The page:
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Seattle releases criminals who go on to repeatedly plague residents

The alleged assailants are often homeless people or prolific offenders who have been released through a catch-and-release program that has become the model for "justice" across the country.

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Ari Hoffman Seattle WA
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Seattle drivers have been plagued by criminals who have been throwing objects like rocks, bikes and scooters onto area freeways, smashing cars and disrupting drivers. The alleged assailants are often homeless people or prolific offenders who have been released through a catch-and-release program that has become the model for "justice" across the country.

On Wednesday, police arrested a 40-year-old woman for allegedly throwing objects onto I-90 in Seattle early in the morning. According to the Washington State Patrol (WSP), at approximately 5:15 am, a witness reported debris thrown onto eastbound I-90 near Rainer Avenue.

The witness said he saw a woman go back into a homeless encampment area on a greenspace near the freeway, which has been a source of road hazards and crime for years. Officers determined the woman was the only person in the encampment and the witness made a positive identification.

Treattraina M. Tillman, was arrested for Reckless Endangerment and was booked into the King County jail. Luckily no damage or injuries were reported but others have not been so lucky. Multiple accidents have been caused by objects being thrown onto roadways. There have been 75 similar incidents in 2021 and six people have been injured as a result.

Tillman has a criminal record and was previously "diverted" into the Law Enforcement Assisted Diversion Program (LEAD) rather than jail. Seattle offenders are frequently diverted to the LEAD program which claims to divert people who don't belong in jail, to other programs to transition them back into society.

This program has won multiple awards and been cited in the creation of programs and legislation across the country including New York's controversial and failed bail reform law, which has been responsible for releasing dangerous felons back onto the streets.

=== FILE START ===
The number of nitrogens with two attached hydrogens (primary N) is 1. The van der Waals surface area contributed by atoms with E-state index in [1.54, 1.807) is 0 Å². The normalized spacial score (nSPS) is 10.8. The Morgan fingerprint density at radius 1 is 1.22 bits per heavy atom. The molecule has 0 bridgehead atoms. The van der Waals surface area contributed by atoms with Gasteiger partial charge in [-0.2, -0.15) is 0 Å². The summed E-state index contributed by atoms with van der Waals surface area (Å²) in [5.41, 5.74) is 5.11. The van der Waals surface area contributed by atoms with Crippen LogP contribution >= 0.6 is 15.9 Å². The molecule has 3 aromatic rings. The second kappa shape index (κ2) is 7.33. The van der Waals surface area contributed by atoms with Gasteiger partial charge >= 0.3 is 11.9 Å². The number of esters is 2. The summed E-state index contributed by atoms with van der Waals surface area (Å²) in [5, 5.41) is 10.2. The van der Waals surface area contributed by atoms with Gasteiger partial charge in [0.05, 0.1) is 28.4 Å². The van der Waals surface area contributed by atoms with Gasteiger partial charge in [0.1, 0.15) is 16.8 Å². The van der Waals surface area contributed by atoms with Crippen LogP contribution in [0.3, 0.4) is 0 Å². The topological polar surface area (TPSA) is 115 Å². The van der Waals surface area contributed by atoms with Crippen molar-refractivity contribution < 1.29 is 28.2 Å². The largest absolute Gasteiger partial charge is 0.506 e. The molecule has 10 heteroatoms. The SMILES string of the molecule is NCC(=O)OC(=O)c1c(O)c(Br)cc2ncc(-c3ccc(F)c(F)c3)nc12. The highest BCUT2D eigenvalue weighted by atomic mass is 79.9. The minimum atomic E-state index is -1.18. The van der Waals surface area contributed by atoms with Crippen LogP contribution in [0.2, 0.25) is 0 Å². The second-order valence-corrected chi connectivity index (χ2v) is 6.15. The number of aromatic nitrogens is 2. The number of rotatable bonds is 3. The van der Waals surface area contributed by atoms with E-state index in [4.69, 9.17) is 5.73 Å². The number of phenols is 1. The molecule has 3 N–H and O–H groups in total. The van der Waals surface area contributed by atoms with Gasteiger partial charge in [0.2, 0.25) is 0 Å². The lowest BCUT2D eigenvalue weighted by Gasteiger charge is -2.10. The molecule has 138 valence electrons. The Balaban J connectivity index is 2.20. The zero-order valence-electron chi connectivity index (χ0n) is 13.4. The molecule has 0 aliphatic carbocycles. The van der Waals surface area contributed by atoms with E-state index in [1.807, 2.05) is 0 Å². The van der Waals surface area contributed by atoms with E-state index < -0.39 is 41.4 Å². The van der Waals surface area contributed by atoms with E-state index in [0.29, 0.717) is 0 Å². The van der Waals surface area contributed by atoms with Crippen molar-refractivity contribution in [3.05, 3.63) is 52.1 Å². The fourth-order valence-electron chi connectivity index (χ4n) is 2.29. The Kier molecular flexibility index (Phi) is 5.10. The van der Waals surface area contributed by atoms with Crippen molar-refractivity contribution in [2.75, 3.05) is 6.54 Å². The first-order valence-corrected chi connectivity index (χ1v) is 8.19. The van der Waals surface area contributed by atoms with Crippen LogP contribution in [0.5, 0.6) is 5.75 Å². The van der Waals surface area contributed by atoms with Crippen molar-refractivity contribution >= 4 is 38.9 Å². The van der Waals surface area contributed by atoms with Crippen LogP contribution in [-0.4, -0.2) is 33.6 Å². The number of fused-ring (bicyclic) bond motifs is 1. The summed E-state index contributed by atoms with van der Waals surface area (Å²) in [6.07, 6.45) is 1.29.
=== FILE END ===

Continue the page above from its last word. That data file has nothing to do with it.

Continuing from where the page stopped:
The LEAD program is one of the contributing factors that has led to prolific offenders terrorizing Seattle. In 2020, The Post Millennial reported that the LEAD program had not produced any data new since 2014 to illustrate the program's success, or lack thereof. Activists establishing similar programs across the country relied on the same irrelevant data set. Lisa Dugaard, the director of the LEAD program, continues to trot out the same statistics from years ago as justification for continued funding of the program.

However, according to their own reports, the LEAD Program does not track participants. When asked about this, Dugaard claimed that they are legally barred from releasing any data about participants. While other cities continue to replicate the questionable program, Seattle Mayor Jenny Durkan proposed cutting the majority of the LEAD funding in 2019 as part of her 2020 budget, pending an investigation into the effectiveness of the program. She was overruled by the City Council, which continues to cut the budget of the Seattle Police Department, even as crime skyrockets and the homicide rate doubles.

Jails are also being closed in the city and Dugaard and LEAD are involved in the effort to bring heroin injection sites to the area. This is after a report commissioned by the Canadian government showed multiple failures of injection sites in Alberta.

Last week, a suspect was released after being arrested and accused of throwing rocks at cars along Seattle freeways, despite having warrants out for his arrest in Alaska.

King County prosecutor Dan Satterberg has been under fire for the "revolving door justice system" which contributes to the chaos in Seattle. Prolific offenders with dozens of convictions are often arrested only to be quickly returned to the streets. King County and  neighboring Snohomish County became the first in the nation to stop charging people for possessing small amounts of drugs — heroin, meth and crack included — in virtually all cases in 2018.

Since the coronavirus outbreak, homeless encampments have grown exponentially across the city, after elected officials disbanded outreach units. Crime from the encampments has risen dramatically, especially crimes to feed addiction habits.

The King County Community Center for Alternative Programs (CCAP), formerly Day Reporting, is another organization similar to LEAD, as is the Fare Start program. These other programs were responsible for a dangerous Antifa activist being loose on Seattle streets, who ended up assaulting two Jews including a Rabbi.

The status quo of Seattle's revolving door justice system, which views all criminals equally as potential victims of the system itself, is responsible for the release of hundreds of prolific offenders, compromising public safety, not just in Seattle, but now, across the country, as these programs have inspired similar ones nationwide.

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